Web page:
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Worm Ouroboros and the Necessity of Beautiful Music

Stream the dark chamber rock trio's elegant new album, 'What Graceless Dawn,' and embrace the divinity of suffering.

2016 has been a terrible, horrible, no good, very bad year. You don't need me to tell you that; you have only to look outside (or on social media) for a bird's eye view of the ever-expanding chamber of horrors into which we've catapulted ourselves. It's only going to get worse, and we must steel ourselves in the face of that fact—and in those moments when we're not actively fighting, to find solace where we can. There are many avenues to explore in search of that escape, but for me, beautiful music has always offered safe harbor.


"Beautiful" is generally a relative term—hideously abrasive black metal can be beautiful as a gentle folk song—but some artists are able to circumvent those grey areas of perception and personal taste, and cross genre lines without a moment's thought, in pursuit of grace. Worm Ouroboros is one such musical entity, and what its members collectively create is objectively, inarguably, utterly beautiful. To attempt to deny that fact is to deny one's own ears.

Worm Ourboros is the sum of many interconnected parts; founders Lorraine Rath and Jessica Way and drummer Aseop Dekker boast one of the most impressive combined résumés in dark, metal-adjacent music (they've variously done time in Amber Asylum, The Gault, Agalloch, VHOL, Barren Harvest, Ludicra, and more) and those interlocking influences combine effortlessly on the trio's newest album, What Graceless Dawn. There's certainly a metallic element—specifically doom metal—at play here, but the prevailing sound owes far more to dark folk, death rock, chamber music, dark ambient, progressive rock… all things emotionally heavy, and sonically somber. This particular cocktail has been Worm Ouroboros' favored poison since the band's inception, but What Graceless Dawn is their crowning glory—their strongest and most intoxicating offering to date, and one of the year's most ethereally gorgeous recordings besides.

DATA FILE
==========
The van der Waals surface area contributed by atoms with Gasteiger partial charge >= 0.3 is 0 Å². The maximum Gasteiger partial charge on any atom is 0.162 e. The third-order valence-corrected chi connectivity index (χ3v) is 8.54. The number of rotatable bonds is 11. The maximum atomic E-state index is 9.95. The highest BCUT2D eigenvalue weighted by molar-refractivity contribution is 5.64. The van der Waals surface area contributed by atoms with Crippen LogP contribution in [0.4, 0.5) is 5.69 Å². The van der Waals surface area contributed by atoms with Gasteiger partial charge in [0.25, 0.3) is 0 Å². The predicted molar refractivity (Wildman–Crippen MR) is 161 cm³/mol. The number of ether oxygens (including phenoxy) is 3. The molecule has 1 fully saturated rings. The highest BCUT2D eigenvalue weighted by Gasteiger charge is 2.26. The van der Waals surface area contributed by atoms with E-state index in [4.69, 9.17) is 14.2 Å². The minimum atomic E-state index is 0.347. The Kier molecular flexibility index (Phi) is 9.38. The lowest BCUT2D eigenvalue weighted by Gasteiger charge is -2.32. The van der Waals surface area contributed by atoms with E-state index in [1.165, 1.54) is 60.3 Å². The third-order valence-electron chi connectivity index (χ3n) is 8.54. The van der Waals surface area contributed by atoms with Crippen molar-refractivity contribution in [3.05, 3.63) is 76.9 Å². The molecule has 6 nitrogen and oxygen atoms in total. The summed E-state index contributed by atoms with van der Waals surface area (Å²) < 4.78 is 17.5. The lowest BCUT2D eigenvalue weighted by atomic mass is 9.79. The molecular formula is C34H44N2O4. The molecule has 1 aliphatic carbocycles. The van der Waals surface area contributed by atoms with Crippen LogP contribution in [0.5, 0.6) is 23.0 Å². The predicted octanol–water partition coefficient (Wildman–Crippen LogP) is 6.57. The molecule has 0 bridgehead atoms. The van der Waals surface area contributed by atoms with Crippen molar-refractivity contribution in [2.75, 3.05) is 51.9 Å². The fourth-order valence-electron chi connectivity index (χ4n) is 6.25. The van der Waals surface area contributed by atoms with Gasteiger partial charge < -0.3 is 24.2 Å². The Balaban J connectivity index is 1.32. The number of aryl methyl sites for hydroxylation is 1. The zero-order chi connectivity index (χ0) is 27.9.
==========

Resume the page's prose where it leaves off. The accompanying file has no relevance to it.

It's impossibly sad music—funereal, elegant, and quiet. It's music to spur your shivers on the coldest winter's day, or to curl up with, alone in the dark, or to soothe your wounds after a heart-wrenching fight with someone you once loved. The papery, lilting vocal harmonies float and weave like ghosts, beckoning you closer, closer, and closer still, until you're fully enraptured by their spell. Layers of drones and tones tempter the invocations, anchored by understated percussion and clean, mournful guitar melodies. Suffering has never sounded so divine.

What Graceless Dawn is out November 24 via Profound Lore, and we're absolutely honored to be streaming it in full below. Listen.

Kim Kelly loves this band and this album; she's on Twitter.